No spoilers here… ‘No, thank you.’
I saw Thor: The Dark World (TTDW) recently, in 3D, at London’s BFI IMAX and, aside from a few inconsistencies, its looking like the house of M has yet another hit on its hands. As part of the more mythical part of the Marvel Cinematic Universe (MCU), Thor has a bit more freedom when it comes to realising the world(s) that Asgardians both live in and visit and, in this reviewer’s opinion, is a better franchise for it.
But there’s more to it than that.
In a post-Avengers world, it’s obviously prudent to have a good idea of where this story picks up from. With Loki, chief villain from both the first Thor film and last summer’s monster smash, Avengers Assemble, again front and centre in this norse god outing, I would strongly recommend seeing the aforementioned films first.
Oh yeah, that and the fact Loki pretty much snatches the film from right under Thor’s nose and completely makes it his own any and every time he’s on screen. Tom Hiddleston is having so much fun here and, somewhat surprisingly, brings an emotional depth to Loki that we’ve only seen glimpses of before. Damn, he’s good.
He’s not the only character who shines in TTDW either. Almost everyone we met the first time around gets to grow in their own way. From Sif’s subtle intentions (and subsequent jealously, equally subtle – nicely done, Jaimie Alexander) around being Thor’s one and only, to Idris Elba getting his badass on as the all-seeing guardian of the Rainbow
Road Bridge, Heimdall. Both of Thor’s parents get their own respective arcs too, with Rene Russo flexing both her emotional (and literal) muscles as Queen Frigga, and Sir Anthony Hopkins by her side, as Odin, bringing the gravitas that only the All Father of the nine realms should have.
And the new faces, what of them?
Well, both Christopher Eccleston and Adewale Akinnuoye-Agbaje, are barely recognisable as the leaders (first and second in command respectively) of TTDW’s main antagonists, The Dark Elves.
The latter even more so when he’s transformed into the nigh-indestructible beast known as Kurse. Easily beaten, these Elves are not – and Kurse is one formidable opponent for the eponymous man/god/alien. Moving back to Eccleston, I had read a fair bit about his character, Malekith, not being fully developed or not being explored enough but I have to disagree. Not all bad guys need to be made human, not all bad guys need to be given the bit of colour that almost gives them justification for their belief system, and ultimately their actions. Some bad guys just want stuff to be DARK AND NASTY. That’s what Malekith wants and that, combined with the way he chases that goal endlessly, makes him a pretty awesome evil doer, in my book anyway.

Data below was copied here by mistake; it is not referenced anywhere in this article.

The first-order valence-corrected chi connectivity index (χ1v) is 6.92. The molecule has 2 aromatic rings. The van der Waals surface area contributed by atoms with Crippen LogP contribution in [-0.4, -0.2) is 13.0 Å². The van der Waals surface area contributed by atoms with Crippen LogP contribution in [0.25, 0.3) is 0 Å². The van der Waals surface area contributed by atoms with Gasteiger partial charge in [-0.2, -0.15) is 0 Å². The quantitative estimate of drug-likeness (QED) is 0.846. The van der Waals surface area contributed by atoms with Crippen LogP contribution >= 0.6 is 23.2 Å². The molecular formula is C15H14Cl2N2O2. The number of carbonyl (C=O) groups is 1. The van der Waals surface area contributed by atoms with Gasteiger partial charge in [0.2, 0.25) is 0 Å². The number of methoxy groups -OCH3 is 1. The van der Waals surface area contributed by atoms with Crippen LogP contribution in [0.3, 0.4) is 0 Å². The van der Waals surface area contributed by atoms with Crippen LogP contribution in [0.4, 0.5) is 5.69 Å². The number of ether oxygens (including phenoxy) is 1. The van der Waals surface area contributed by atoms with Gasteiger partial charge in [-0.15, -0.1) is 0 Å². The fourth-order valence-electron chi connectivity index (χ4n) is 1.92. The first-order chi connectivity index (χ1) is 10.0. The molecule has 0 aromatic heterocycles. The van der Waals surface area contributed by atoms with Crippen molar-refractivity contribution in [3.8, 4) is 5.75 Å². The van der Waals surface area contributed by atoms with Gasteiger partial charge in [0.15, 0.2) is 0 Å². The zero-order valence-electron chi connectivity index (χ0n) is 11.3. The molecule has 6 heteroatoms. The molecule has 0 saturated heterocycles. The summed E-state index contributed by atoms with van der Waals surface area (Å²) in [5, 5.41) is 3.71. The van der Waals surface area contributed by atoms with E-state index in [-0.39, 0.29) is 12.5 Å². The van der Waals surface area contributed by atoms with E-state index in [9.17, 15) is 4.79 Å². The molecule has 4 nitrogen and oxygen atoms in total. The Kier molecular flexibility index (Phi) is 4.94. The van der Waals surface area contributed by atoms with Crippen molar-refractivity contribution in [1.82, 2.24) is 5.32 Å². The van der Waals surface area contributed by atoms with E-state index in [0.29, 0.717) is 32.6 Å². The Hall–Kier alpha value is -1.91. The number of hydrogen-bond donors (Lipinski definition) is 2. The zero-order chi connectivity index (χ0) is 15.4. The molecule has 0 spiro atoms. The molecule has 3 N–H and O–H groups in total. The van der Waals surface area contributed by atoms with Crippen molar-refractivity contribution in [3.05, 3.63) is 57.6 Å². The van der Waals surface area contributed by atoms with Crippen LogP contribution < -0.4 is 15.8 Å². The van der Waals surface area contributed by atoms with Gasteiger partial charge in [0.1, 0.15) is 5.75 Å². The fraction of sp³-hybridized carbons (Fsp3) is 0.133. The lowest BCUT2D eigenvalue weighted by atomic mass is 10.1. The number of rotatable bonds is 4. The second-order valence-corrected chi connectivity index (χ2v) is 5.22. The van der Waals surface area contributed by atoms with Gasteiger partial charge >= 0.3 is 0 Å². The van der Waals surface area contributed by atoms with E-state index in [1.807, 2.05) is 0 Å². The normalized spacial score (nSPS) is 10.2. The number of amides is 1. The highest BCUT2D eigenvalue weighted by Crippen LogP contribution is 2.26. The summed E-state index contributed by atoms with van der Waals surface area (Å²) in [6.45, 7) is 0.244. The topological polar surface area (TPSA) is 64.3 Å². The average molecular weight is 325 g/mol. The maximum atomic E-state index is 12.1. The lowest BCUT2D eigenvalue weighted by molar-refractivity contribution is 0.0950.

Where there’s evil, there must be good, and good is in good shape indeed with Chris Hemsworth stepping up to play Thor for the third time. The petulance has gone and we see a wiser, more thoughtful Thor who no longer falls for Loki’s tricks so easily and oft-leads with the upper hand, as opposed to rushing in and fighting from a disadvantage. It’s a healthy change, and Good Character Development is always nice to see. Seeing him finally lock eyes with Jane Foster (a hardly-stretched Natalie Portman) is great, and you can tell that they’re meant to be. Aww.
If I had to draw negatives it would be only in two ways. First, with Portman finally making it to Asgard, being dressed like the locals, and getting to spend time with Thor – it all feels a little bit a Padme/Star Wars Episode II. And I’m not kidding when I say that is a very bad thing. It only happened a couple of times, but it grated.
The other thing would be tonality.
Let’s get one thing absolutely clear: TTDW is funny. Laugh out loud hilarious even, at some points. But the juxtaposition of that against the backdrop of some truly darker moments sometimes can be quite jarring. Don’t get me wrong, it’s a tough gig trying to maintain lightness amongst the dark – and the original Thor had its fair share of good laughs – but sometimes it felt like TTDW couldn’t make its mind up. Like I said, if I had to draw negatives. Those would be the two that I would choose.
Is it worth seeing in 3D? I don’t think so. But do try and see it an IMAX because honestly, there’s no better cinematic experience than seeing a film like Thor ON THE BIGGEST SCREEN POSSIBLE.
Overall, Thor: The Dark World is an enjoyable ride, and definitely worth seeing at the cinema. So go and do that at your earliest opportunity.
PS. There are TWO post-credits sequences. One midway through, and one right at the end. One of them is a now-typical Marvel teaser sign post, the other is just for laughs… You’ll love them both.
PPS. TTDW has the best post-avengers cameo, ever. I’ve not seen it leaked anywhere so when you see the film, be a good geek and don’t ruin it for anyone by yabbing about it afterwards. Skills.